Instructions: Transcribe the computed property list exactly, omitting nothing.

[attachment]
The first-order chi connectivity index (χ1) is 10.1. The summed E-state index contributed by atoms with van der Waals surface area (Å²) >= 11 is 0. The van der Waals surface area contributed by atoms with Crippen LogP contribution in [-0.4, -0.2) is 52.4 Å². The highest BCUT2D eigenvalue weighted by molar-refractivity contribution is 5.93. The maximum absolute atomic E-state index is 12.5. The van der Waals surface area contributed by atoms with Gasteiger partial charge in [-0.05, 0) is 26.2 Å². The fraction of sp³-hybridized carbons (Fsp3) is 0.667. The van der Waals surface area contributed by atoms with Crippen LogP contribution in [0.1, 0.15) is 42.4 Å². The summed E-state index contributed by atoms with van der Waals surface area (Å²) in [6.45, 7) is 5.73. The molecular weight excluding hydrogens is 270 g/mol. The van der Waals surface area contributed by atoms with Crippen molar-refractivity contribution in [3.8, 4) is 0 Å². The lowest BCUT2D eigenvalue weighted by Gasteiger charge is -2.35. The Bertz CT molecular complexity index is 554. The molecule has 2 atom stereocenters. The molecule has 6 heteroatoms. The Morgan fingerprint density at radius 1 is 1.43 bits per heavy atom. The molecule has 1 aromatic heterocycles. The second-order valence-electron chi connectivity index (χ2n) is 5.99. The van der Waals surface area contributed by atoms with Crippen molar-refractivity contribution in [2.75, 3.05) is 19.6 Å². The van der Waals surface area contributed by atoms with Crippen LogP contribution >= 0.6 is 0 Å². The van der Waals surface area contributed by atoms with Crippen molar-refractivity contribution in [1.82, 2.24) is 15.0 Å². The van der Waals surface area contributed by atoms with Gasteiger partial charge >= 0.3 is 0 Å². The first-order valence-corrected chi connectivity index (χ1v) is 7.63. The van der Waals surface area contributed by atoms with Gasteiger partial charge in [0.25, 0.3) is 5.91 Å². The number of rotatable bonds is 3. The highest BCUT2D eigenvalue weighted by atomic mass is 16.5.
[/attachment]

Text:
The first-order chi connectivity index (χ1) is 10.1. The summed E-state index contributed by atoms with van der Waals surface area (Å²) >= 11 is 0. The van der Waals surface area contributed by atoms with Crippen LogP contribution in [-0.4, -0.2) is 52.4 Å². The highest BCUT2D eigenvalue weighted by molar-refractivity contribution is 5.93. The maximum absolute atomic E-state index is 12.5. The van der Waals surface area contributed by atoms with Gasteiger partial charge in [-0.05, 0) is 26.2 Å². The fraction of sp³-hybridized carbons (Fsp3) is 0.667. The van der Waals surface area contributed by atoms with Crippen LogP contribution in [0.1, 0.15) is 42.4 Å². The summed E-state index contributed by atoms with van der Waals surface area (Å²) in [6.45, 7) is 5.73. The molecular weight excluding hydrogens is 270 g/mol. The van der Waals surface area contributed by atoms with Crippen molar-refractivity contribution in [3.8, 4) is 0 Å². The lowest BCUT2D eigenvalue weighted by Gasteiger charge is -2.35. The Bertz CT molecular complexity index is 554. The molecule has 2 atom stereocenters. The molecule has 6 heteroatoms. The Morgan fingerprint density at radius 1 is 1.43 bits per heavy atom. The molecule has 1 aromatic heterocycles. The second-order valence-electron chi connectivity index (χ2n) is 5.99. The van der Waals surface area contributed by atoms with Crippen molar-refractivity contribution in [2.75, 3.05) is 19.6 Å². The van der Waals surface area contributed by atoms with Crippen LogP contribution >= 0.6 is 0 Å². The van der Waals surface area contributed by atoms with Crippen molar-refractivity contribution in [1.82, 2.24) is 15.0 Å². The van der Waals surface area contributed by atoms with Gasteiger partial charge >= 0.3 is 0 Å². The first-order valence-corrected chi connectivity index (χ1v) is 7.63. The van der Waals surface area contributed by atoms with Gasteiger partial charge in [0.25, 0.3) is 5.91 Å². The number of rotatable bonds is 3. The highest BCUT2D eigenvalue weighted by atomic mass is 16.5.